Learning to draw from the historical human experience of the last 1,000 years is difficult. Learning to paint in perspective, even more so. But that is what history has taught us, HOW to draw, sculpt, paint and so on. Well, in today's educational model, 'difficult' equates to unnecessary and the system then becomes the enemy of the students in their true goal to progress. History? We don't need no stinkin' history! The battlecry of fools whose progression in Art will remain retarted or worse. Watch and see for yourself. Any mention towards the vast importance of learning Light logic and textural perspective is met with "Oh you don't need THAT... just PAINT. Just express yourself. It's lovely". I suppose there is a great deal of resentment even from students who have taken the financial burdon of attending the best educational systems they can afford only to see the common world slopping paint across a canvas and calling it "art". The payback to society is far more devasting than the offense however. There is no inspiration to follow history as a teacher and how sad is that? Try learning a language without the protocols which are required. It is impossible or at best highly disrespected and considered a result of poverty and/or ignorance. Thus, I fail to understand how "self expression" or whatever they call it can be a substitute for historically acquired information about Art. Even the basic concept of the need for decent draftsman skills as a painter is not respected in the chaos market of today.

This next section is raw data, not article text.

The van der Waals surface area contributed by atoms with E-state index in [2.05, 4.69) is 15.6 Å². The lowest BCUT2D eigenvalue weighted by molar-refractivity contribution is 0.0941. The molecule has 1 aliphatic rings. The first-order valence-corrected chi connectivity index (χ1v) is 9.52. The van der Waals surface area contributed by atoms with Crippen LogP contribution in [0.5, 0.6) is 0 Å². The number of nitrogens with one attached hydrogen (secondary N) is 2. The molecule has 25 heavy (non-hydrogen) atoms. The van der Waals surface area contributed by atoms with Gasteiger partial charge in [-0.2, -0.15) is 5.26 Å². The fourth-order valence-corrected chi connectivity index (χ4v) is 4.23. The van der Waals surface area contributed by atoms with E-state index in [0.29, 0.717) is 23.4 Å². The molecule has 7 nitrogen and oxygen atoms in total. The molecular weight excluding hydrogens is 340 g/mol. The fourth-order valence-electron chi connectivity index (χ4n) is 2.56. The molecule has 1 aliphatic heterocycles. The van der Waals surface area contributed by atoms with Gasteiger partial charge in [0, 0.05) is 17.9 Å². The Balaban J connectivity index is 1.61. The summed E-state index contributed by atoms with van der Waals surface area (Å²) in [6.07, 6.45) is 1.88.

The sad, end result is the pided piper leading the new would-be artists off the cliff of delusion into the ocean of despair. "Beautiful, Lovely, Wonderful, I love it"... the treason against our own history.
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Old 03-23-2007, 10:01 PM
bschart bschart is offline
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Re: Is a knowledge of Art history important?

I hear a lot of bitterness that may or may not be on point.
Has art been produced by isolated, uneducated individuals? Of course. Would an educated artist choose to be ignorant? Of course not.